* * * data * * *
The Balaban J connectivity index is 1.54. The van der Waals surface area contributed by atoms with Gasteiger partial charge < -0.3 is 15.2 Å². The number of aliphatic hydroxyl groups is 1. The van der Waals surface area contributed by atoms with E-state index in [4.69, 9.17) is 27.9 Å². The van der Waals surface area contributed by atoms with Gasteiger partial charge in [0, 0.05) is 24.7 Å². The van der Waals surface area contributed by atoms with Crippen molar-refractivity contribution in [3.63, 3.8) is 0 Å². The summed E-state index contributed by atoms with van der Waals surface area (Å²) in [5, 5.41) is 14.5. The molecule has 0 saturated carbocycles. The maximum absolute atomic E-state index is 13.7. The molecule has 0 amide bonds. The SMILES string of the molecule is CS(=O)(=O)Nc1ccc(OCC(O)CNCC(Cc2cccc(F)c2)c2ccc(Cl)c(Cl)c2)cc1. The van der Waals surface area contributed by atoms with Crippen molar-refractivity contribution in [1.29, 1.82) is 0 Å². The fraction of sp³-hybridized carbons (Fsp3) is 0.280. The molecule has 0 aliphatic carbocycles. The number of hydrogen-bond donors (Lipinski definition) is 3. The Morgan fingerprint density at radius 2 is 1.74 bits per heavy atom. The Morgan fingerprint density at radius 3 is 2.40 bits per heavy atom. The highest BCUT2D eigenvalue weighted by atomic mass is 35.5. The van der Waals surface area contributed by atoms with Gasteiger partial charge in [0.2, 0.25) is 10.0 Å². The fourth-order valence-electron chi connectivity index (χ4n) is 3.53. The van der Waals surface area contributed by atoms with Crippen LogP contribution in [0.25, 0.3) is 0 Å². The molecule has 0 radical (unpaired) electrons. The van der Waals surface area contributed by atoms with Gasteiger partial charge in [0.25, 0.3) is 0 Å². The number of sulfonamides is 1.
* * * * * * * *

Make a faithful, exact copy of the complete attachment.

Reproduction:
The Balaban J connectivity index is 1.54. The van der Waals surface area contributed by atoms with Gasteiger partial charge < -0.3 is 15.2 Å². The number of aliphatic hydroxyl groups is 1. The van der Waals surface area contributed by atoms with E-state index in [4.69, 9.17) is 27.9 Å². The van der Waals surface area contributed by atoms with Gasteiger partial charge in [0, 0.05) is 24.7 Å². The van der Waals surface area contributed by atoms with Crippen molar-refractivity contribution in [3.63, 3.8) is 0 Å². The summed E-state index contributed by atoms with van der Waals surface area (Å²) in [5, 5.41) is 14.5. The molecule has 0 saturated carbocycles. The maximum absolute atomic E-state index is 13.7. The molecule has 0 amide bonds. The SMILES string of the molecule is CS(=O)(=O)Nc1ccc(OCC(O)CNCC(Cc2cccc(F)c2)c2ccc(Cl)c(Cl)c2)cc1. The van der Waals surface area contributed by atoms with Crippen molar-refractivity contribution in [1.29, 1.82) is 0 Å². The fraction of sp³-hybridized carbons (Fsp3) is 0.280. The molecule has 0 aliphatic carbocycles. The number of hydrogen-bond donors (Lipinski definition) is 3. The Morgan fingerprint density at radius 2 is 1.74 bits per heavy atom. The Morgan fingerprint density at radius 3 is 2.40 bits per heavy atom. The highest BCUT2D eigenvalue weighted by atomic mass is 35.5. The van der Waals surface area contributed by atoms with Gasteiger partial charge in [0.2, 0.25) is 10.0 Å². The fourth-order valence-electron chi connectivity index (χ4n) is 3.53. The van der Waals surface area contributed by atoms with Crippen LogP contribution in [0.25, 0.3) is 0 Å². The molecule has 0 radical (unpaired) electrons. The van der Waals surface area contributed by atoms with Gasteiger partial charge in [0.25, 0.3) is 0 Å². The number of sulfonamides is 1.